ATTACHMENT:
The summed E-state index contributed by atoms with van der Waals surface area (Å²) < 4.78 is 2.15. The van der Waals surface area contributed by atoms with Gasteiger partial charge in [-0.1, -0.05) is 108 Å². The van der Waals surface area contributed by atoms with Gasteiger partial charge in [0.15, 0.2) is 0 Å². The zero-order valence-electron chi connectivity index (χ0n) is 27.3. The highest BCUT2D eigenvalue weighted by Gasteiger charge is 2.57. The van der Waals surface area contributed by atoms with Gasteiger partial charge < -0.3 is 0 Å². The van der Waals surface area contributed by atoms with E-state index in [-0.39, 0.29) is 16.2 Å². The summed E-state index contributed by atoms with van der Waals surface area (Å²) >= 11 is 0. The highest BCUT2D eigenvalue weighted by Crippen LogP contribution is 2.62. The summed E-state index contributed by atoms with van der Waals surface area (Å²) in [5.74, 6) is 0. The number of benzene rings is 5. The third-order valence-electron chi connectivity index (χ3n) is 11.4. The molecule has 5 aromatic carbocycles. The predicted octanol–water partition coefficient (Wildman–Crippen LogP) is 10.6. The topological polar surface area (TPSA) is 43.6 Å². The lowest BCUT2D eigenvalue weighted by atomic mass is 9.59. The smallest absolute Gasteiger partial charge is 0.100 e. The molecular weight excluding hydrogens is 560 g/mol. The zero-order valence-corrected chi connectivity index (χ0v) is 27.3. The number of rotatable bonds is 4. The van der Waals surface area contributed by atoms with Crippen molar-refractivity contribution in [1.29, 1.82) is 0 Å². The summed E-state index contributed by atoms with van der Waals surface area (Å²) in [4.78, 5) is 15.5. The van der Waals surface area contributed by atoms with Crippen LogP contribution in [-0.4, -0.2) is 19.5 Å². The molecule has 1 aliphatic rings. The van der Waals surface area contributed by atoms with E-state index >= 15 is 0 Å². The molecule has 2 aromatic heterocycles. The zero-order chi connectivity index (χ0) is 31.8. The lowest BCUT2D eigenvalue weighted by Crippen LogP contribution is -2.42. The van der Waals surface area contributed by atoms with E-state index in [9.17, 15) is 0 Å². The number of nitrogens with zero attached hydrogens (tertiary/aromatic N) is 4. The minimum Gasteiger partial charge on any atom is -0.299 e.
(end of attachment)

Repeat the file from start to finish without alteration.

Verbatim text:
The summed E-state index contributed by atoms with van der Waals surface area (Å²) < 4.78 is 2.15. The van der Waals surface area contributed by atoms with Gasteiger partial charge in [-0.1, -0.05) is 108 Å². The van der Waals surface area contributed by atoms with Gasteiger partial charge in [0.15, 0.2) is 0 Å². The zero-order valence-electron chi connectivity index (χ0n) is 27.3. The highest BCUT2D eigenvalue weighted by Gasteiger charge is 2.57. The van der Waals surface area contributed by atoms with Gasteiger partial charge < -0.3 is 0 Å². The van der Waals surface area contributed by atoms with E-state index in [-0.39, 0.29) is 16.2 Å². The summed E-state index contributed by atoms with van der Waals surface area (Å²) >= 11 is 0. The highest BCUT2D eigenvalue weighted by Crippen LogP contribution is 2.62. The summed E-state index contributed by atoms with van der Waals surface area (Å²) in [5.74, 6) is 0. The number of benzene rings is 5. The third-order valence-electron chi connectivity index (χ3n) is 11.4. The molecule has 5 aromatic carbocycles. The predicted octanol–water partition coefficient (Wildman–Crippen LogP) is 10.6. The topological polar surface area (TPSA) is 43.6 Å². The lowest BCUT2D eigenvalue weighted by atomic mass is 9.59. The smallest absolute Gasteiger partial charge is 0.100 e. The molecular weight excluding hydrogens is 560 g/mol. The zero-order valence-corrected chi connectivity index (χ0v) is 27.3. The number of rotatable bonds is 4. The van der Waals surface area contributed by atoms with Crippen molar-refractivity contribution in [1.29, 1.82) is 0 Å². The summed E-state index contributed by atoms with van der Waals surface area (Å²) in [4.78, 5) is 15.5. The van der Waals surface area contributed by atoms with Crippen LogP contribution in [-0.4, -0.2) is 19.5 Å². The molecule has 1 aliphatic rings. The van der Waals surface area contributed by atoms with E-state index >= 15 is 0 Å². The molecule has 2 aromatic heterocycles. The zero-order chi connectivity index (χ0) is 31.8. The lowest BCUT2D eigenvalue weighted by Crippen LogP contribution is -2.42. The van der Waals surface area contributed by atoms with E-state index in [9.17, 15) is 0 Å². The number of nitrogens with zero attached hydrogens (tertiary/aromatic N) is 4. The minimum Gasteiger partial charge on any atom is -0.299 e.